By Obed Boafo*
Women empowerment is an over flogged subject across Africa. It has travelled quiet a journey from the days when the continent’s female gender could barely compete with their male counterparts in any endeavour of life to a point where most women now call the shots, and are able to see their dreams come to life.
Various talk shops including the very famous Beijing Conference really defined the borderlines, and shaped what would later go on to become a reminder to most women that they matter.
Today, across Africa’s 50-something state, there is that general feeling of contentment amongst women that, dreams do come true. So sharp and piercing is the chord that it has defeated theories and projections of hard-lined chauvinists who seek to suppress women and pin them down to play second fiddle.
These days, it is hard to find an African woman who is not making it in one field or the other. The ratio of success is so high that ten out of eleven women are either heading a big corporation or running their own affairs.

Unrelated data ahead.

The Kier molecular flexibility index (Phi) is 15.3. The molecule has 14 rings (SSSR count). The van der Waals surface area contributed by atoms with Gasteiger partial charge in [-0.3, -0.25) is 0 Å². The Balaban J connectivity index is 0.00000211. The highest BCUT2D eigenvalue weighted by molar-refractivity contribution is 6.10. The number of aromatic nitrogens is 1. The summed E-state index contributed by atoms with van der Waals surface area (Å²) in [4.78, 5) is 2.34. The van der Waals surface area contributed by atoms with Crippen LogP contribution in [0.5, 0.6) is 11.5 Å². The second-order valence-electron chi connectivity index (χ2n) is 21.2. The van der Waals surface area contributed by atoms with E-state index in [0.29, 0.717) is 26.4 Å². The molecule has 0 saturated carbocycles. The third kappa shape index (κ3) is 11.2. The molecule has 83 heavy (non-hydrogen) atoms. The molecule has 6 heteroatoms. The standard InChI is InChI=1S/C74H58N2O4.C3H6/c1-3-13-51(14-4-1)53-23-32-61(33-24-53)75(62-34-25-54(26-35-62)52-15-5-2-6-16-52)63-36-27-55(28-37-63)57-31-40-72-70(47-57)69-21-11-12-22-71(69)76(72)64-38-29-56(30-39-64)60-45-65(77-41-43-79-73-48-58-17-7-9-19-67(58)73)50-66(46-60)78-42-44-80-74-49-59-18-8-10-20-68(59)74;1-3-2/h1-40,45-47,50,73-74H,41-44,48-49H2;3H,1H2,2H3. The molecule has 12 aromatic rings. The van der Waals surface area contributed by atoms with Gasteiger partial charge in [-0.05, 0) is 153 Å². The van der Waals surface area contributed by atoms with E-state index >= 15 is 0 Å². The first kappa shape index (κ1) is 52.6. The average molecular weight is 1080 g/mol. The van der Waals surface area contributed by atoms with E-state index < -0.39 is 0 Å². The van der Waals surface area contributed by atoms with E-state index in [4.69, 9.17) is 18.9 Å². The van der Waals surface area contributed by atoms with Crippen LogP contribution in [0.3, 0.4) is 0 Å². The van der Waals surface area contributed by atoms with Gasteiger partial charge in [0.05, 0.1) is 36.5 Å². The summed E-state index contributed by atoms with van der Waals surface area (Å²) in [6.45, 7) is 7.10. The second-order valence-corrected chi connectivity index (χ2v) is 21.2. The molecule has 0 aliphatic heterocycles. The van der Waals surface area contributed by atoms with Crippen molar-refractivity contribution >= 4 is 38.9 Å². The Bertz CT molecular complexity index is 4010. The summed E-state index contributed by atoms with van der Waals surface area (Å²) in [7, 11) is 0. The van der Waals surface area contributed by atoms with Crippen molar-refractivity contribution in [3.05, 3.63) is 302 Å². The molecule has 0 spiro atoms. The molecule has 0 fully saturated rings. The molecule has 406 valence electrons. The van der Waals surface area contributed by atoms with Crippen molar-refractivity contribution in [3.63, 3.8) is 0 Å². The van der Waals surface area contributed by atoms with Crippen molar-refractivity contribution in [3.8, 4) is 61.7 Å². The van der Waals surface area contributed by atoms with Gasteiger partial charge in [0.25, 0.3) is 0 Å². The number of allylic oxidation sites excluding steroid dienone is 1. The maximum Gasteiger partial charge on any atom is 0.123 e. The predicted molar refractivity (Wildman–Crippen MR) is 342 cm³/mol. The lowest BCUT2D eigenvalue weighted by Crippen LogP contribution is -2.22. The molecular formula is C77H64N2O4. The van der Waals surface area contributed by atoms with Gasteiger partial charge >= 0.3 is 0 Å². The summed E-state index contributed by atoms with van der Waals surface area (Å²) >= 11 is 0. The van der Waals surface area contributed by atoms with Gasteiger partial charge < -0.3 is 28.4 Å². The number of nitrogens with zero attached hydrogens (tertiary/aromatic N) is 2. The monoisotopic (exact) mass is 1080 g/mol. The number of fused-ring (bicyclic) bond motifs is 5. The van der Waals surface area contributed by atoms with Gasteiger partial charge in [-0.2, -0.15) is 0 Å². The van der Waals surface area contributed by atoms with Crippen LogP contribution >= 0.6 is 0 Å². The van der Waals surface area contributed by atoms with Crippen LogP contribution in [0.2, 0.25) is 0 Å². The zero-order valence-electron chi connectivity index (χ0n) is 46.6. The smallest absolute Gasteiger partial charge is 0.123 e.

Most important is the fact that the successes being chalked are products of young, lively and witty women, who went from nothing to something. And a finer aspect of their successes is that, they wield considerable influence that impacts society positively.
All under the age of 45, we take a look at 20 of Africa’s young and powerful women named by Forbes as shaping the fortunes of the continent in one way or the other.
Yolanda Cuba – South Africa
Arguably one of South Africa’s most respected and highly-revered business heads, Yolanda Cuba perfectly fits the description of a global corporate leader. From very humble beginnings she was able to make a name for herself at a time when most of her compatriots hadn’t thought of what to do with their lives.
An alumnus of the Universities of Cape Town and Kwazulu Natal, Yolanda became one of the youngest Chief Executives in South Africa when she headed the Mvelaphanda Group, a JSE-listed company in her late twenties. Still bubbling with energy, Yolanda continues to be a shining example to Africa’s youth.